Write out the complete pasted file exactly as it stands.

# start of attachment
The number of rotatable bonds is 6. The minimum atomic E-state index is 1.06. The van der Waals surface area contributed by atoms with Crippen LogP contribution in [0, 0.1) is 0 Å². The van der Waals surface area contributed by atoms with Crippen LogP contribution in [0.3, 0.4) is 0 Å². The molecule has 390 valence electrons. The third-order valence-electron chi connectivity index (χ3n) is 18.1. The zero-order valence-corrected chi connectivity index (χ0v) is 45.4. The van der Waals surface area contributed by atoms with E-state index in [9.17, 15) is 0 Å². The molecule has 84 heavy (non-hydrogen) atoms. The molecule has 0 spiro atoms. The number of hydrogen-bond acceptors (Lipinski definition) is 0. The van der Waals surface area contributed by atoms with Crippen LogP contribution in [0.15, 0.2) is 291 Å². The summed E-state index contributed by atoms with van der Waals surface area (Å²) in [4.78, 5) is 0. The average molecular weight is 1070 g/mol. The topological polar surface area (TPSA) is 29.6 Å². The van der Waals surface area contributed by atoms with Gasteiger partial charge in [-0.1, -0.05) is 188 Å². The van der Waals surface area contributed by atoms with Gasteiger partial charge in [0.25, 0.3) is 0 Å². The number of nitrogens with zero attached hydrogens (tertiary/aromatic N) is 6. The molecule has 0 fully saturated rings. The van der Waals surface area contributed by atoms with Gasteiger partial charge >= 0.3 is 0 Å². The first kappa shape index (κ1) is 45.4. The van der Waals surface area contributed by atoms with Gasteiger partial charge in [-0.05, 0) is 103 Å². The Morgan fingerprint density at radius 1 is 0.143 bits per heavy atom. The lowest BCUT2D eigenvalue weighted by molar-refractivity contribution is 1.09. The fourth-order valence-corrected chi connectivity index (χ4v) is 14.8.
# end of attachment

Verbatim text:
The number of rotatable bonds is 6. The minimum atomic E-state index is 1.06. The van der Waals surface area contributed by atoms with Crippen LogP contribution in [0, 0.1) is 0 Å². The van der Waals surface area contributed by atoms with Crippen LogP contribution in [0.3, 0.4) is 0 Å². The molecule has 390 valence electrons. The third-order valence-electron chi connectivity index (χ3n) is 18.1. The zero-order valence-corrected chi connectivity index (χ0v) is 45.4. The van der Waals surface area contributed by atoms with E-state index in [9.17, 15) is 0 Å². The molecule has 84 heavy (non-hydrogen) atoms. The molecule has 0 spiro atoms. The number of hydrogen-bond acceptors (Lipinski definition) is 0. The van der Waals surface area contributed by atoms with Crippen LogP contribution in [0.15, 0.2) is 291 Å². The summed E-state index contributed by atoms with van der Waals surface area (Å²) in [4.78, 5) is 0. The average molecular weight is 1070 g/mol. The topological polar surface area (TPSA) is 29.6 Å². The van der Waals surface area contributed by atoms with Gasteiger partial charge in [-0.1, -0.05) is 188 Å². The van der Waals surface area contributed by atoms with Gasteiger partial charge in [0.25, 0.3) is 0 Å². The number of nitrogens with zero attached hydrogens (tertiary/aromatic N) is 6. The molecule has 0 fully saturated rings. The van der Waals surface area contributed by atoms with Gasteiger partial charge >= 0.3 is 0 Å². The first kappa shape index (κ1) is 45.4. The van der Waals surface area contributed by atoms with Gasteiger partial charge in [-0.05, 0) is 103 Å². The Morgan fingerprint density at radius 1 is 0.143 bits per heavy atom. The lowest BCUT2D eigenvalue weighted by molar-refractivity contribution is 1.09. The fourth-order valence-corrected chi connectivity index (χ4v) is 14.8.